By Elizaveta Vereykina, The Independent Barents Observer
Amid sanctions, the importance of the Northern Sea Route rises.
The Russian-sanctioned bank VTB has signed an agreement with the state-owned company Rosatom. According to the agreement, the VTB bank will finance the construction of 3d and 4th ice breakers for the Northern Sea Route (The NSR) that runs from Murmansk eastwards to the Bering Strait near Alaska.
The goal is, as the Rosatom describes on its website, “to make the Northern Sea Route an effective transport artery linking Europe, Russia, and the Asia-Pacific region”.
Earlier this month, as Reuters reported, a Kremlin aide urged the Russian government to adopt legislation allowing foreign-flagged vessels to use the NSR.
Importance of Northern Sea Route
The importance of the Northern Sea Route is rising as Russian presence in the Arctic is seen as one of the main strategies to evade sanctions imposed by the US and EU following Russia’s invasion of Ukraine on February 24, 2022.
Earlier in May this year the head of Rosatom Alexey Likhachev said that the company had been working on a plan to redirect oil from the Baltic ports to head eastwards via the Northern Sea Route, after Europe’s decision to ban Russian oil imports as the result of Russia’s invasion of Ukraine.
“We have been left without transit routes, – Igor Levitin, a former Russian transport minister and an aide to President Putin, said at the St Petersburg economic forum in June this year. – The Northern Sea Route is a new challenge to international logistics”.
As climate change slowly melts the Arctic sea ice, the NSR opens lots of possibilities for shorter transportation routes between Asia and Europe.
The ice breakers that Rosatom is constructing, are able to break through ice up to 3 meters thick. One of the purposes of the NSR, as Rosatom reports, is to “ensure the escort of vessels with hydrocarbon raw materials from the fields of the Yamal and Gydan Peninsulas to the markets of the countries of the Asia-Pacific region”.
Construction in St -Petersburg
The ice breakers will be constructed at the Baltiysky factory in St Petersburg – one of the oldest Russian shipyards, founded in 1856.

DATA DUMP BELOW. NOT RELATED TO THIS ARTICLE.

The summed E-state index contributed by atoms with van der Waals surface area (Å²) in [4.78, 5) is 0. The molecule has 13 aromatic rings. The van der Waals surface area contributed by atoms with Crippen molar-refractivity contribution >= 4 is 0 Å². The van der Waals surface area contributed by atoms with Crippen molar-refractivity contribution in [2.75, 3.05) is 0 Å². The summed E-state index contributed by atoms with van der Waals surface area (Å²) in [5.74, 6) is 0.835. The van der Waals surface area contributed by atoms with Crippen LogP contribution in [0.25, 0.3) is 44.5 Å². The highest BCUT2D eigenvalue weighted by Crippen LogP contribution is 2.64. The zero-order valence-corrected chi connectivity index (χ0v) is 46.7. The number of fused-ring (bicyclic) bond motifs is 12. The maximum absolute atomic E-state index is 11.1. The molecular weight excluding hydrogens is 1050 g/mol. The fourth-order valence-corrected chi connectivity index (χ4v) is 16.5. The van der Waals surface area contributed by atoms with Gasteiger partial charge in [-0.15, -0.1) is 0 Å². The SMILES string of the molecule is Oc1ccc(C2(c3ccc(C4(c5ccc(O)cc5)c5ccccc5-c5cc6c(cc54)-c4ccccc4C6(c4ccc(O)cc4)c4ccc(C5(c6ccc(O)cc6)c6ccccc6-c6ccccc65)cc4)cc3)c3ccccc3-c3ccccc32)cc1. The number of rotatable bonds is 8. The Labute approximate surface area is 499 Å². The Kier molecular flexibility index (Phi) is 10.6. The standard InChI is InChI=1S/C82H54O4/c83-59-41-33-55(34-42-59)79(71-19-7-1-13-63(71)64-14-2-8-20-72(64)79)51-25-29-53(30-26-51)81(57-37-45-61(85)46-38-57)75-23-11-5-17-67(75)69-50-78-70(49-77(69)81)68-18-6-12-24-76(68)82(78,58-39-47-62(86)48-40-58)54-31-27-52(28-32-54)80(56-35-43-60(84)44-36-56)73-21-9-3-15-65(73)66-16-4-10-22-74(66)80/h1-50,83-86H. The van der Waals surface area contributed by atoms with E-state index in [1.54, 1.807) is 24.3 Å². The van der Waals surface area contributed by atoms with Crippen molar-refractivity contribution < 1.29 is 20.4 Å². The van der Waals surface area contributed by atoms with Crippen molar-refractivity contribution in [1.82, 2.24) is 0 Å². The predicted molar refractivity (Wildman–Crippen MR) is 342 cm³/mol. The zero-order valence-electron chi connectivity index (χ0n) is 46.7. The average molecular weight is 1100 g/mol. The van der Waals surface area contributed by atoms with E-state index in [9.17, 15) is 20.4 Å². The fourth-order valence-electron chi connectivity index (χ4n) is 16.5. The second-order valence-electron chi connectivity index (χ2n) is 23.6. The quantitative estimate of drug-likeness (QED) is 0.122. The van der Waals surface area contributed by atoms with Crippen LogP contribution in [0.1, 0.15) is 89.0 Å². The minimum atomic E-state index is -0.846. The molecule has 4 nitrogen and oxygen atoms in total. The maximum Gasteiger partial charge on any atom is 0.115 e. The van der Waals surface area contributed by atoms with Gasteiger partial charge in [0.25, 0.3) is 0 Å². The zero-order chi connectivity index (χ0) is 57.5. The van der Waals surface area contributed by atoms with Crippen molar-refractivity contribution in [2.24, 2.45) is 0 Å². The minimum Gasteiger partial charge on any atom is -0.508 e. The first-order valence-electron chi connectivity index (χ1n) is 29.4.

Besides controlling Russia’s ice breaker fleet, the state-owned company Rosatom is a crucial component of Russia’s military-industrial complex, including the production of Russian nuclear weapons and nuclear fuel.
In June this year, President Putin confirmed the Russian tactical nuclear warheads have already been delivered to Belarus and hinted the weapon could potentially be used: “…It is precise as an element of deterrence so that all those who are thinking about inflicting a strategic defeat on us are not oblivious to this circumstance,”Putin said.
Related stories from around the North:
Antarctica: AI tool developed for polar shipping to help vessels reduce emissions, Eye on the Arctic
Canada: Qanittaq Clean Arctic Shipping Initiative gets $91.6 million from Ottawa, Eye on the Arctic
Denmark/Greenland: New guideline launched for Arctic-specific risk assessment in shipping, Eye on the Arctic
Finland: Finland’s aging icebreaker fleet needs modernization, Yle News
Iceland: Int’l Arctic emergency marine exercise will lead to better response coordination, say participants, Eye on the Arctic
Norway: The Viking Sky incident – A wake-up call for the Arctic cruise industry?, Eye on the Arctic
Russia: Ice conditions on Northern Sea Route may pose navigation challenges this season, The Independent Barents Observer
United States: ‘Uber for icebreakers’ idea gains traction in U.S. Senate, Alaska Public Media